Requirements outside of the United States may also
include monitoring 5.0 mm particles.

A commonly used monitoring method is optical par-
ticle counting. It is based on the principle of passing an

aerosol through a focused light source, which results in
light scattering from single particles by refraction, re-
flection, and diffraction. In this way, both the size, based
on the intensity of the scattered light, and the number
of particles can be measured simultaneously. This
method provides real-time data on the environment and
provides a useful tool to demonstrate that the environ-
ment remains in a state of control with respect to par-
ticulate contamination.

Selection of an optical particle counter for use in a clean
room or other controlled environment is typically based
on such factors as sensitivity, flow rate, particle size
range, portability, data storage capability, alarm capa-
bility, construction, and sanitization compatibilities.
Although there are technical differences between in-
struments from different manufacturers, it is generally
accepted that these instruments are interchangeable.
However, when switching from one manufacturerÕs in-
strument to anotherÕs, it may be prudent to assess
whether a change in alert or action levels is indicated,
due to differences in equipment sensitivity.

In addition to portable particle counters, systems have
been developed for permanent installation in manufac-
turing areas to allow continuous monitoring of the
manufacturing process with centralized data storage and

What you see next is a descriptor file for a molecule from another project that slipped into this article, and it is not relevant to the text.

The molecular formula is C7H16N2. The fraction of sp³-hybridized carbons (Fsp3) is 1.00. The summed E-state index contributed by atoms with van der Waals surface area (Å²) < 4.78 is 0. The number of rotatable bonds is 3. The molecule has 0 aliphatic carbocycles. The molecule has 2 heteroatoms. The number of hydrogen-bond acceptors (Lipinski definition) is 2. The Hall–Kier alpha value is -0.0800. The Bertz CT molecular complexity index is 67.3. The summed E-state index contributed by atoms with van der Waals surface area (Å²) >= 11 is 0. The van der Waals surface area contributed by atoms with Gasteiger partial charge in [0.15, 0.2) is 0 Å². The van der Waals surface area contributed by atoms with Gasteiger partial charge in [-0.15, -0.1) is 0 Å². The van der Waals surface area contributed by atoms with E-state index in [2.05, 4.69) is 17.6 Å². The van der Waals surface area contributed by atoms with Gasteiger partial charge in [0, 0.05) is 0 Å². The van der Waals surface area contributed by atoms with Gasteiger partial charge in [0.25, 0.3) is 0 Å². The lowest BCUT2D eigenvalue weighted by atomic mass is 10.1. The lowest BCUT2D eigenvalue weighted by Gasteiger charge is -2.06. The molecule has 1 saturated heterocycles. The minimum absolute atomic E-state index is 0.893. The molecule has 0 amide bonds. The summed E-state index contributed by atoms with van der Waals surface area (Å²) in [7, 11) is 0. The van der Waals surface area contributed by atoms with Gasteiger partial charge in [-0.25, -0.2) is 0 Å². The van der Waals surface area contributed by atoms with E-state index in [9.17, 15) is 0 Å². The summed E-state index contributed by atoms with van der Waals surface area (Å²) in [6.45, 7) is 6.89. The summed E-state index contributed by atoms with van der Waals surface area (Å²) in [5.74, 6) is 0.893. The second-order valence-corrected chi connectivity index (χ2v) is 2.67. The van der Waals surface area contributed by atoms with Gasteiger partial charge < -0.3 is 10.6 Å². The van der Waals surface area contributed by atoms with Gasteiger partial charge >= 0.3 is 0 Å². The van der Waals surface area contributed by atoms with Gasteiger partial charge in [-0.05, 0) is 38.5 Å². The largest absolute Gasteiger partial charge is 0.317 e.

alarm capabilities.

4.4.2 Viable Monitoring

Microbes in air are generally associated with solid or
liquid particles. These particles may consist of a single
unattached cell or more commonly as clumps of organ-
isms. Organisms may adhere to a dust particle or other
Òraft,Ó or, if unattached, exist as a free-floating particle
suspended in the air. These particles may remain sus-
pended in the air for extended periods of time due to
the local air currents. HVAC systems in controlled en-
vironments are designed to remove these particles
through frequent air changes or with unidirectional air-
flow in critical areas.

Although total particulate determinations can be use-
ful in monitoring air quality in a pharmaceutical,
biotech, biological, or medical device facility, viable
airborne contamination is of primary importance in
manufacturing environments that require control of
bioburden in the final product. This is particularly true

16 PDA Journal of Pharmaceutical Science and Technology

Page 23

Vol. 55, No. 5, September/October 2001, Supplement TR13, Revised 17

for aseptic production processes, although it applies to
all production processes requiring control of viable
contaminants in the final product (including those used
to manufacture terminally sterilized products). Sites

The principles previously mentioned for site selection
in Section 3.2 are applicable. However, in addition to
these general considerations for sampling site selection,
there are considerations more specifically aimed at air-
borne monitoring. A monitoring location specified for
critical areas (i.e., Class 100, laminar flow) by the 1987
FDA Guideline on Sterile Drug Products Produced by
Aseptic Processing is not more than one foot away from
the work site, and upstream of the air flow, during fill-
ing/closing operations. It is important to consider air
flow patterns in choosing these critical sampling loca-
tions, as well as the introduction of potential contami-
nants by environmental monitoring personnel, equip-
ment, and practices. The potential for contamination of
the product due to the necessity of monitoring must be
considered and avoided.

Additional monitoring locations should be chosen based